Grain prices.  Economists on the impact of the September 15 decision

The question of extending or suspending the ban on four agricultural products to the frontline countries, including Poland, raises many emotions. Today is September 15, a day that has been widely discussed and treated as if the existence or non-existence of Poland, and Ukraine as well, depended on this decision. We would like to remind you that the process of transit of these raw materials is still ongoing.

What do experts think about the changes related to September 15? We asked economists who deal with agricultural markets on a daily basis. The truth is that the prices in our stores are very low and have certainly decreased in recent weeks. They are also not high on the Mativ exchange, which translates to our buy prices. At the close of the stock exchange on Wednesday, the price of corn quoted for November on the Paris Stock Exchange was 214 euros per ton (about 954 PLN per ton), the price of wheat for December was 242 euros per ton (about 1079 PLN per ton), and in November the price of rapeseed was 446 euros. , 25 EUR/ton (about PLN 1990/ton).

Will grain prices fall after September 15, 2023?

We do not expect the decision to extend the import ban to have any impact on grain prices in Poland. We did not notice such an effect after its launch in the second quarter of this year. It is true that a decline in imports from Ukraine in the second quarter of 2023 contributed to Poland achieving a record surplus in grain trade in the 2022/2023 season, but it is global conditions that have had a decisive influence on price volatility in recent months – says .pl farmer, Dr. Mariusz Dziulski from the Economic Analysis Department of PKO Polski Bank.

He adds that maintaining the ban will likely be evident in data on Ukrainian grain trade, as Poland was one of the most important sales markets for Ukraine last season.

– However, the assessment of the situation should take into account the issue of strengthening other export channels of Ukrainian agricultural products, including developed transit through Poland, as well as the decline in the export potential of Ukraine in the 2023/2024 season, which results from expectations of lower production and a significant decline in Grain stocks in this country at the end of the 2022/2023 season – adds Dr. Dziwulski.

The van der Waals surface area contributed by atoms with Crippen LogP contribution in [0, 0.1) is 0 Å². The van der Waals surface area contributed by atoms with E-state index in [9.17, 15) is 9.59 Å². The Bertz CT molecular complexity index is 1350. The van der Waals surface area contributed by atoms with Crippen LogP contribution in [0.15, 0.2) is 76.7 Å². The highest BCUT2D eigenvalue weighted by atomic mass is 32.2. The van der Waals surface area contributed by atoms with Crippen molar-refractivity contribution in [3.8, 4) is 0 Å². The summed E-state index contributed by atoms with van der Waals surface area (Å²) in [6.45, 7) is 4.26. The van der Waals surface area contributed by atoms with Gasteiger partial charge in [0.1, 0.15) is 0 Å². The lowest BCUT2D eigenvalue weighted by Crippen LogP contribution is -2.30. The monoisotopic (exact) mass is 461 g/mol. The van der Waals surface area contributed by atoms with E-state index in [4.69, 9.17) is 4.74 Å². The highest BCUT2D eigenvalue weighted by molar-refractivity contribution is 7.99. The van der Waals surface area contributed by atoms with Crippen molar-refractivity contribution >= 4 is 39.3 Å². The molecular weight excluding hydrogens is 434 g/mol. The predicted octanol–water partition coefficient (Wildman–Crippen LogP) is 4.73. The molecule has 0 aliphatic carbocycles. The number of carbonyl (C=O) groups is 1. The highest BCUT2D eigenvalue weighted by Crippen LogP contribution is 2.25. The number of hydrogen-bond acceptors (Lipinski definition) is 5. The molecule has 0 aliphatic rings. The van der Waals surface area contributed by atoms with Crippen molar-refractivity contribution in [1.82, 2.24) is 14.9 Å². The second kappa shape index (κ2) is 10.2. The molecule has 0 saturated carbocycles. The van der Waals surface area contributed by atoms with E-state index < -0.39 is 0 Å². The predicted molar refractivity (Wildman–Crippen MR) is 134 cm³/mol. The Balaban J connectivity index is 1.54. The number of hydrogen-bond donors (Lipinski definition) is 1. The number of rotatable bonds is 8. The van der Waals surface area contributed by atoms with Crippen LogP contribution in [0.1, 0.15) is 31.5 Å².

What does another economist think about this?

We asked Dr. Jacob Olibra from Crédit Agricole’s Macroeconomic Analytics Department for his opinion.

– In my opinion, regardless of whether Ukrainian imports are suspended or not, it will not have a significant impact on prices. First of all, since we have a completely different market situation (high supply and low prices), Ukraine has much less export potential and focuses on sales via Romania, which also sees benefits in this and invests in infrastructure. Moreover, the recent weakness of the Polish Zloty has improved the competitiveness of Polish grains, says specialist Dr. Olebra.

What about Ukrainian grain trade?

We would like to remind you that at the beginning of this week another market analyst commented on his blog: Mirosław Marciniak from InfoGrain.
He wrote, as we reported on, that from a purely commercial point of view, we are not at risk of a repeat of what happened last year. He presented several arguments here to justify his thesis. Among other things, the fact that global prices, and therefore also prices in the country, are much lower, and domestic supply is so large that companies are not interested in importing from Ukraine.

Marciniak on grain imports from Ukraine: We are not in danger of repeating what happened last year

– In the case of rapeseed, fat mills contract grains for delivery in December and January, which shows that they do not need to look for raw materials outside our borders. Let me remind you that last fall they had problems getting local rapeseed, despite a very good harvest. The media hype surrounding the Ukrainian pills also had an impact. Most companies today do not want to expose themselves to public stigma, so given the uncompetitiveness of Ukrainian grains, they will be less interested in sourcing raw materials from outside our eastern borders, Marciniak said.

Prime Minister: On September 15, either the European Commission will close the borders to grains from Ukraine, or we will close them ourselves.


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